But over time, the estate, now known as Mount Ida, went from a cattle farm to a cross between an amusement park and a village.
“I wish I could tell you that was the plan,” he said. “It sort of evolved over time, 19 years of things. Different things came up at different times. It was a great venue for my children to grow up.”
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Sullivan had to act quickly to acquire the farm, then known as Mount Pleasant, but he took his time adding to it. He eventually adopted the name Mount Ida for the entire property.
“It wasn’t even on the market at the time,” he said. “I got a call from a friend whose brother was a broker. He said, ‘If you get down here quick, you might be able to grab it.’ ”
He started off with 2,200 acres. At one point, the estate grew to nearly 6,000 acres. It is now 4,500 acres.
“Over the years, anything that was abutting [the farm], if it seemed strategic to how the farm was — or protected the view, or protected the road frontage — I would buy it,” he said. “Eventually things would come up. I was patient.”
As the farm expanded, Sullivan upgraded its infrastructure, building bridges and roads and installing high-speed fiber-optic cable, which supplies Wi-Fi throughout the property. He also added a two-lane go-kart track, a 180-foot waterslide into what is believed to be the largest private lake in Virginia, and two lakefront beaches. His children spent a lot of time fishing and water-skiing. He established trails so his wife and daughter, who ride horses, could explore the countryside.
“That’s all stuff we added basically for my kids as they were growing up, things to keep them entertained, things that seemed like they were fun,” Sullivan said.
The farm was enjoyed by all generations of the family. Whenever his parents visited, one of their favorite activities was touring the property in a carriage drawn by former Budweiser Clydesdales. Sullivan also had a sled the horses pulled when it snowed.
“My parents loved it here,” he said. “It was fun for them as well.”
About 10 years ago, Sullivan added a 20-acre vineyard, which has since won awards for its chardonnay and Cabernet Franc. The farm’s craft brewery uses barley from the barley field.
When his children were students at the University of Virginia, they often invited their college friends to stay at the farm. It didn’t take long before they ran out of places for them to sleep. Now the property has 26 houses.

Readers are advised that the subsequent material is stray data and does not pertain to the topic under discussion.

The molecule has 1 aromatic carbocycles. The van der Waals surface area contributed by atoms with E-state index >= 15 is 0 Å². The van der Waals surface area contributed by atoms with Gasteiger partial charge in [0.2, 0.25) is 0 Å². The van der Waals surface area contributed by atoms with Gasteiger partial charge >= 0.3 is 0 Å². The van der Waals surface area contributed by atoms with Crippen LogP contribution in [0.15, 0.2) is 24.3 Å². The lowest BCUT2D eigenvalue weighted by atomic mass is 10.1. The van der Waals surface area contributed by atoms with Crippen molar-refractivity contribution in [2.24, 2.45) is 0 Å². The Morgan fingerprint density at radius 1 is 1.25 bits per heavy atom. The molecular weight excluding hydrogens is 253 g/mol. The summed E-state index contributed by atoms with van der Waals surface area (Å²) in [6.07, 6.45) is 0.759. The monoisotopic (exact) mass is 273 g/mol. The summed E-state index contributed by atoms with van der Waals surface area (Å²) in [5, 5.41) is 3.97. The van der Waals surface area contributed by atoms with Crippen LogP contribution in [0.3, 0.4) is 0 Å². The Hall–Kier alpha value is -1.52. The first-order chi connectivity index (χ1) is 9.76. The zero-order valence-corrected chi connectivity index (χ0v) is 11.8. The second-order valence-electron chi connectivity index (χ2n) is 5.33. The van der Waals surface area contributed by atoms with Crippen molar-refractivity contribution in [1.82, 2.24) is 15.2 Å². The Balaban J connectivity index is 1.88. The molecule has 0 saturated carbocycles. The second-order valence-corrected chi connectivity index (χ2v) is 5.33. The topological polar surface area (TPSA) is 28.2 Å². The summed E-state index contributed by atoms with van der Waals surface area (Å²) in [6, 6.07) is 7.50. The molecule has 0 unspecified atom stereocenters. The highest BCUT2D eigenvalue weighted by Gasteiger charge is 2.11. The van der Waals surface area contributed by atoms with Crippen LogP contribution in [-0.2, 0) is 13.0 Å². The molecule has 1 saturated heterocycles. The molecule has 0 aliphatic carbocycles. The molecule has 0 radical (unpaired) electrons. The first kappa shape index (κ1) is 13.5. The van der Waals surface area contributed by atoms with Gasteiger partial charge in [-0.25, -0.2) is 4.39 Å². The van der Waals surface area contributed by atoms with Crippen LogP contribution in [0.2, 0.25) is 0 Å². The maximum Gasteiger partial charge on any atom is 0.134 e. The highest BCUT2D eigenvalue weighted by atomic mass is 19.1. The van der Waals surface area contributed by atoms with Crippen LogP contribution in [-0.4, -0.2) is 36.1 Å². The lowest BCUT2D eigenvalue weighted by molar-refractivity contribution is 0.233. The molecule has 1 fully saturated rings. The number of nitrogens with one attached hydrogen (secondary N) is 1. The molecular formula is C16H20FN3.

“My kids have lots and lots of friends, which is why we had the additional housing,” he said. “That way we could keep everybody here because they stayed for [what] was supposed to be a weekend [but] it would be five days.”
The large gatherings necessitated a communal gathering space for meals.
“We took a cattle barn over and converted it so everyone could be together to eat,” he said. “We could bring caterers in to cook. It just lends itself naturally to hosting events outside that. So when we stopped using it as much as my kids got older, then it made sense for us to host other events there because the building was just sitting empty.”
Over time, the farm became a popular spot for the children’s friends’ weddings. Then the Sullivans opened it up to the public as a wedding venue.
“Over the years, as we used [the farm] less and less, we started to be more commercial in our operations,” Sullivan said. “We have five different places you can get married. We’ve got the tasting room and the brewery. It’s a very self-sustaining operation.”
The property, which has a full-time staff of 20, remains a cattle farm, with a couple hundred head of Black Angus. The cow-calf operation is another source of income.
“As we do more weddings, we do less cattle,” Sullivan said.
The property has many amenities, but the one that Sullivan says his family enjoyed most was the historical Mount Ida house. The circa 1780 house was originally built in Buckingham County, Va., on the banks of the James River. In 1987, it was listed on the National Register of Historic Places. But in 1995, after the house fell into disrepair, the Virginia Department of Historic Resources allowed it to be meticulously disassembled — with each part numbered, documentary photographs taken and drawings prepared — and reassembled at its new location.
“All its historic character is still in place,” Sullivan said. “It’s a really pretty unique place.”
It is not the only historical house on the property. The circa 1810 Mount Pleasant Manor also remains.
Now that his children have moved away and following the recent death of his father, Sullivan reluctantly decided it was time to sell the farm.
“I’m spending more time traveling to my family than I am spending time at the farm,” he said. “It sort of seems like a waste.”
Sullivan said the property could be operated purely as a business or it could be a family compound, with the business side helping to pay for its upkeep. The farm does not have a conservation easement.
“I think it’s probably time for someone else to enjoy it,” Sullivan said. “Because I don’t have the time and my kids aren’t here and with my mom sort of alone. . . . It’s unfortunate, but we had a great time. We have wonderful memories here.”
The 4,500-acre farm is listed at $75 million.
Listing agent: Daniel Heider, TTR Sotheby’s International Realty.